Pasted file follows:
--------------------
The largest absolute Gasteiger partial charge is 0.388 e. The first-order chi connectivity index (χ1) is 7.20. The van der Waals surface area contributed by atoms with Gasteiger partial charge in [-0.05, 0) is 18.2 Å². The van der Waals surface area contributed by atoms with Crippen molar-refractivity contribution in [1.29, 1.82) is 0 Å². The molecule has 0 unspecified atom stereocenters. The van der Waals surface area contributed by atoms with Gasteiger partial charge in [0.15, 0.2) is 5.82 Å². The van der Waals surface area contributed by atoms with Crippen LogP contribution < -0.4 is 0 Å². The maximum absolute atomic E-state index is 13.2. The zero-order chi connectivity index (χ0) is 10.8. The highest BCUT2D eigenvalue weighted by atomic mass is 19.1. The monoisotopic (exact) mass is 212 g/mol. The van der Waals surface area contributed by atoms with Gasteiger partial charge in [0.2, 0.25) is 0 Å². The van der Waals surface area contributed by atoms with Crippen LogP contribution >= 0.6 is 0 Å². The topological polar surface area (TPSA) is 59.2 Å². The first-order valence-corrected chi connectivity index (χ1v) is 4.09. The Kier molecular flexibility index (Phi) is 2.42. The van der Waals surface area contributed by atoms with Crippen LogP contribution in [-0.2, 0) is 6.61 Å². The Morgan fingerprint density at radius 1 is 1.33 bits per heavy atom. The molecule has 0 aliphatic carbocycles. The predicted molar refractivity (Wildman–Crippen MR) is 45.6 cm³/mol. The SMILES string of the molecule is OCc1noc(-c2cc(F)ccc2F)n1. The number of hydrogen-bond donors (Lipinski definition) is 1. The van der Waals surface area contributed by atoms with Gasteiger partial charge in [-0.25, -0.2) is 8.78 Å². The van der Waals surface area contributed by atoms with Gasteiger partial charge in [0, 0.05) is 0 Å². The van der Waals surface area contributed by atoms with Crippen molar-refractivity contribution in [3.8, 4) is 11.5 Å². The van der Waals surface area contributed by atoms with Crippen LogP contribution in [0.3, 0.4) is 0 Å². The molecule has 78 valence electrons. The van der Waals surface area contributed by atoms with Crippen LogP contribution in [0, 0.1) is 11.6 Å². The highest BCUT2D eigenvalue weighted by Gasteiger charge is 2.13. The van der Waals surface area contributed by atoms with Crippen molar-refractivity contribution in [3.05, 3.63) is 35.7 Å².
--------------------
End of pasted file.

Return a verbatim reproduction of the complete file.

The largest absolute Gasteiger partial charge is 0.388 e. The first-order chi connectivity index (χ1) is 7.20. The van der Waals surface area contributed by atoms with Gasteiger partial charge in [-0.05, 0) is 18.2 Å². The van der Waals surface area contributed by atoms with Crippen molar-refractivity contribution in [1.29, 1.82) is 0 Å². The molecule has 0 unspecified atom stereocenters. The van der Waals surface area contributed by atoms with Gasteiger partial charge in [0.15, 0.2) is 5.82 Å². The van der Waals surface area contributed by atoms with Crippen LogP contribution < -0.4 is 0 Å². The maximum absolute atomic E-state index is 13.2. The zero-order chi connectivity index (χ0) is 10.8. The highest BCUT2D eigenvalue weighted by atomic mass is 19.1. The monoisotopic (exact) mass is 212 g/mol. The van der Waals surface area contributed by atoms with Gasteiger partial charge in [0.2, 0.25) is 0 Å². The van der Waals surface area contributed by atoms with Crippen LogP contribution >= 0.6 is 0 Å². The topological polar surface area (TPSA) is 59.2 Å². The first-order valence-corrected chi connectivity index (χ1v) is 4.09. The Kier molecular flexibility index (Phi) is 2.42. The van der Waals surface area contributed by atoms with Crippen LogP contribution in [-0.2, 0) is 6.61 Å². The Morgan fingerprint density at radius 1 is 1.33 bits per heavy atom. The molecule has 0 aliphatic carbocycles. The predicted molar refractivity (Wildman–Crippen MR) is 45.6 cm³/mol. The SMILES string of the molecule is OCc1noc(-c2cc(F)ccc2F)n1. The number of hydrogen-bond donors (Lipinski definition) is 1. The van der Waals surface area contributed by atoms with Gasteiger partial charge in [-0.25, -0.2) is 8.78 Å². The van der Waals surface area contributed by atoms with Gasteiger partial charge in [0, 0.05) is 0 Å². The van der Waals surface area contributed by atoms with Crippen molar-refractivity contribution in [3.8, 4) is 11.5 Å². The van der Waals surface area contributed by atoms with Crippen LogP contribution in [0.3, 0.4) is 0 Å². The molecule has 78 valence electrons. The van der Waals surface area contributed by atoms with Crippen LogP contribution in [0, 0.1) is 11.6 Å². The highest BCUT2D eigenvalue weighted by Gasteiger charge is 2.13. The van der Waals surface area contributed by atoms with Crippen molar-refractivity contribution in [3.05, 3.63) is 35.7 Å².